In summing up, the panel looked at how to approach the pricing structure and access issues. Everyone agreed that litigation is a societal band-aid—used when society is not capable of addressing an issue directly—and the ban on negotiating drug prices under Medicare is important but the political wherewithal to deal with the issue does not exist. As for state remedies, Mr. Vladeck mused what might result if a few states aggregated their buying power and agreed to purchase drugs directly in the market as a buyer. The reality remains that a third to 40% of the citizens of the developed world are footing the drug bill for drug development worldwide, with a substantial portion of the price going to fund pharmaceutical companies’ expenses such as sales, marketing and executive compensation.

1. A central concept in cancer immunotherapy is that tumor cells, which would normally be recognized by T cells, have developed ways to evade the host immune system by taking advantage of peripheral tolerance (which is a process whereby, in order to prevent autoimmunity, certain immune checkpoint pathways regulate activation of T cells at various points during an immune response). Central to this process are the cytotoxic T-lymphocyte–associated antigen 4 (CTLA-4) and programmed death 1 (PD-1) immune checkpoint pathways. Certain new drugs inhibit these two immune checkpoint pathways—ipilimumab (anti-CTLA-4), pembrolizumab (anti-PD-1), and nivolumab (anti-PD-1). E. Buchbinder and A. Desai, AM. J. CLINICAL ONCOLOGY, available at http://journals.lww.com/amjclinicaloncology/Fulltext/2016/02000/CTLA_4_and_PD_1_Pathways Similarities,.17.aspx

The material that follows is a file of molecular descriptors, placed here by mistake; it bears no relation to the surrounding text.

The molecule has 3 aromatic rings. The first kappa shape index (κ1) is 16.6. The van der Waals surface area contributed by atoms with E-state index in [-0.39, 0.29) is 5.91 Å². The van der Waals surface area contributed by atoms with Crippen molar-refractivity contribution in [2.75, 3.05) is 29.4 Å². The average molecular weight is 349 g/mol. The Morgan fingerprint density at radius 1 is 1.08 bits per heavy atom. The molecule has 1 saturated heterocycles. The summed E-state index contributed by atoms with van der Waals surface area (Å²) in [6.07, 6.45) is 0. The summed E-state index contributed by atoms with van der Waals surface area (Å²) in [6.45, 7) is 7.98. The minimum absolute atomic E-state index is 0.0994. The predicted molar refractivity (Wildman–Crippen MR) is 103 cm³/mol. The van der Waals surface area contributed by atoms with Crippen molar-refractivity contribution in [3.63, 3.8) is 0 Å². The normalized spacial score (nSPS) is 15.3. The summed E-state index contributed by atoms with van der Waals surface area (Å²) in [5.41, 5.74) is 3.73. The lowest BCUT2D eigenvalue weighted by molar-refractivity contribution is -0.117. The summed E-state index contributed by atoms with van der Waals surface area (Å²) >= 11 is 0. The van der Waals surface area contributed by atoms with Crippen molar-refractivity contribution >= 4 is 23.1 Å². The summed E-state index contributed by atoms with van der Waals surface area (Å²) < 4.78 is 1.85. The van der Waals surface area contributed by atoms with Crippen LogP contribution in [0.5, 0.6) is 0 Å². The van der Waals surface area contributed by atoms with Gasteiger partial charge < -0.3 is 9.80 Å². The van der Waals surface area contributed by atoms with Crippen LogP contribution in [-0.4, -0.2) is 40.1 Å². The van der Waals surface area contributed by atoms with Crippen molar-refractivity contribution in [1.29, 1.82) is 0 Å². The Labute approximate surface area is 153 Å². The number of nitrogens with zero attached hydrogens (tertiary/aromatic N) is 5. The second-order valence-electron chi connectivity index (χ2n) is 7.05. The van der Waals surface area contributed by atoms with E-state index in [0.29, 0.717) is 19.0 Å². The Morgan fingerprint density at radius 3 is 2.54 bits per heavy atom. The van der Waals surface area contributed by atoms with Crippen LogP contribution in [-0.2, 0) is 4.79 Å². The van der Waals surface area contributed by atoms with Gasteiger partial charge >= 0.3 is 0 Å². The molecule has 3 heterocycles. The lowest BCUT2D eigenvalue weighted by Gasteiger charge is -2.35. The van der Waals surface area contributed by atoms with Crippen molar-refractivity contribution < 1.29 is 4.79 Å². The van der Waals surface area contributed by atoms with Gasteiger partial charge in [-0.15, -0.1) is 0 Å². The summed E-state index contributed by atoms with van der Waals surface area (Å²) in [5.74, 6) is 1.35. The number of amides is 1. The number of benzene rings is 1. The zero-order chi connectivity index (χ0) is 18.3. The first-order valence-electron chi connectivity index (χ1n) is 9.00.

2. See In re: Generic Drug Pricing Antitrust Litigation, 2016 WL 4153602 (8/05/2016). Plaintiffs alleged that, between 2012 and 2014, the average market price for digoxin (which is used to treat irregular heartbeats and mild to moderate heart failure) and doxycycline (an antibiotic used to treat both humans and animals for a variety of illnesses) increased by 884% and 8,281%, respectively.

3. A manufacturer of a generic drug can obtain approval to market a generic modeled on a patented drug under the Hatch-Waxman Act if it files an “Abbreviated New Drug Application” with the FDA. It could then “piggy-back” on the patent holder’s FDA approval.

4. See, for example, a 2009 CIA with Pfizer Inc. available at https://oig.hhs.gov/fraud/cia/agreements/pfizer_inc.pdf, a 2010 CIA with Ortho-McNeil-Janssen Pharmaceuticals, Inc. available at , a 2012 CIA with GlaxoSmithKline LLC available at https://oig.hhs.gov/fraud/cia/agreements/GlaxoSmithKline_LLC_06282012. pdf and a 2013 CIA with Johnson & Johnson available at https://www.justice.gov/sites/default/files/opa/legacy/2013/11/04/corp-integ-agreement.pdf.

5. Racketeer Influenced and Corrupt Organizations Act (RICO), 18 U.S.C. §§ 1961-1968. See e.g., (In Re Neurontin Marketing and Sales Practices, 712 F.3d 21 (1st Cir. 2013)).

6. 31 U.S.C. §§ 3729–3733. This Federal law imposes liability on persons and companies who defraud governmental programs. The law includes a qui tam provision that allows people who are not affiliated with the government, called “relators” under the law, to file actions on behalf of the government. Such relators are informally referred to as whistleblowers.